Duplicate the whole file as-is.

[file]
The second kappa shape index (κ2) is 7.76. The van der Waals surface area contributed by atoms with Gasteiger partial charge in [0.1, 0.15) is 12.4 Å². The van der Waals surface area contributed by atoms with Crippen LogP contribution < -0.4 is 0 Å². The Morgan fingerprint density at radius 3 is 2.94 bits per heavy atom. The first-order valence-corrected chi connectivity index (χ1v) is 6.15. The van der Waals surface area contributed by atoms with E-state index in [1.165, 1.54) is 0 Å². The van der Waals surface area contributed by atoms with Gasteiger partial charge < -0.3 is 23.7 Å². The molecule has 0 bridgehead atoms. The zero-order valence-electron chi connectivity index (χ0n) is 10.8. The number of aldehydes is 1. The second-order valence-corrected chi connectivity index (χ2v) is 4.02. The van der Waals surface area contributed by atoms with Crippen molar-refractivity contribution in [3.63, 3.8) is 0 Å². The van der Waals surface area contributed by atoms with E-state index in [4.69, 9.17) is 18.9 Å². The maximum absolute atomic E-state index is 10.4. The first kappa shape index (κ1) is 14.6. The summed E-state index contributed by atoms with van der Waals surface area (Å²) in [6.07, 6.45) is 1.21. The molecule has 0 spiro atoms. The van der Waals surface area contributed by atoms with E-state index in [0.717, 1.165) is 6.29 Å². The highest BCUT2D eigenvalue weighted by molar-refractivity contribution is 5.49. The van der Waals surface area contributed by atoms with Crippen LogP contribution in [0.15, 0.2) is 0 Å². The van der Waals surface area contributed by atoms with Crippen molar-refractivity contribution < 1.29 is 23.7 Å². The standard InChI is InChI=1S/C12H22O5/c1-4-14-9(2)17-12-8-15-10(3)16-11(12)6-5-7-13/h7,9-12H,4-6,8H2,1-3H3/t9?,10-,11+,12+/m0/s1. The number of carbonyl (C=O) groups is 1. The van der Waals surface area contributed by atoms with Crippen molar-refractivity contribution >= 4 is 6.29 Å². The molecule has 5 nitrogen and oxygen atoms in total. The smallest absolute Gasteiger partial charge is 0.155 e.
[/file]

The second kappa shape index (κ2) is 7.76. The van der Waals surface area contributed by atoms with Gasteiger partial charge in [0.1, 0.15) is 12.4 Å². The van der Waals surface area contributed by atoms with Crippen LogP contribution < -0.4 is 0 Å². The Morgan fingerprint density at radius 3 is 2.94 bits per heavy atom. The first-order valence-corrected chi connectivity index (χ1v) is 6.15. The van der Waals surface area contributed by atoms with E-state index in [1.165, 1.54) is 0 Å². The van der Waals surface area contributed by atoms with Gasteiger partial charge < -0.3 is 23.7 Å². The molecule has 0 bridgehead atoms. The zero-order valence-electron chi connectivity index (χ0n) is 10.8. The number of aldehydes is 1. The second-order valence-corrected chi connectivity index (χ2v) is 4.02. The van der Waals surface area contributed by atoms with Crippen molar-refractivity contribution in [3.63, 3.8) is 0 Å². The van der Waals surface area contributed by atoms with E-state index in [4.69, 9.17) is 18.9 Å². The maximum absolute atomic E-state index is 10.4. The first kappa shape index (κ1) is 14.6. The summed E-state index contributed by atoms with van der Waals surface area (Å²) in [6.07, 6.45) is 1.21. The molecule has 0 spiro atoms. The van der Waals surface area contributed by atoms with E-state index in [0.717, 1.165) is 6.29 Å². The highest BCUT2D eigenvalue weighted by molar-refractivity contribution is 5.49. The van der Waals surface area contributed by atoms with Crippen LogP contribution in [0.15, 0.2) is 0 Å². The van der Waals surface area contributed by atoms with Crippen molar-refractivity contribution < 1.29 is 23.7 Å². The standard InChI is InChI=1S/C12H22O5/c1-4-14-9(2)17-12-8-15-10(3)16-11(12)6-5-7-13/h7,9-12H,4-6,8H2,1-3H3/t9?,10-,11+,12+/m0/s1. The number of carbonyl (C=O) groups is 1. The van der Waals surface area contributed by atoms with Crippen molar-refractivity contribution >= 4 is 6.29 Å². The molecule has 5 nitrogen and oxygen atoms in total. The smallest absolute Gasteiger partial charge is 0.155 e.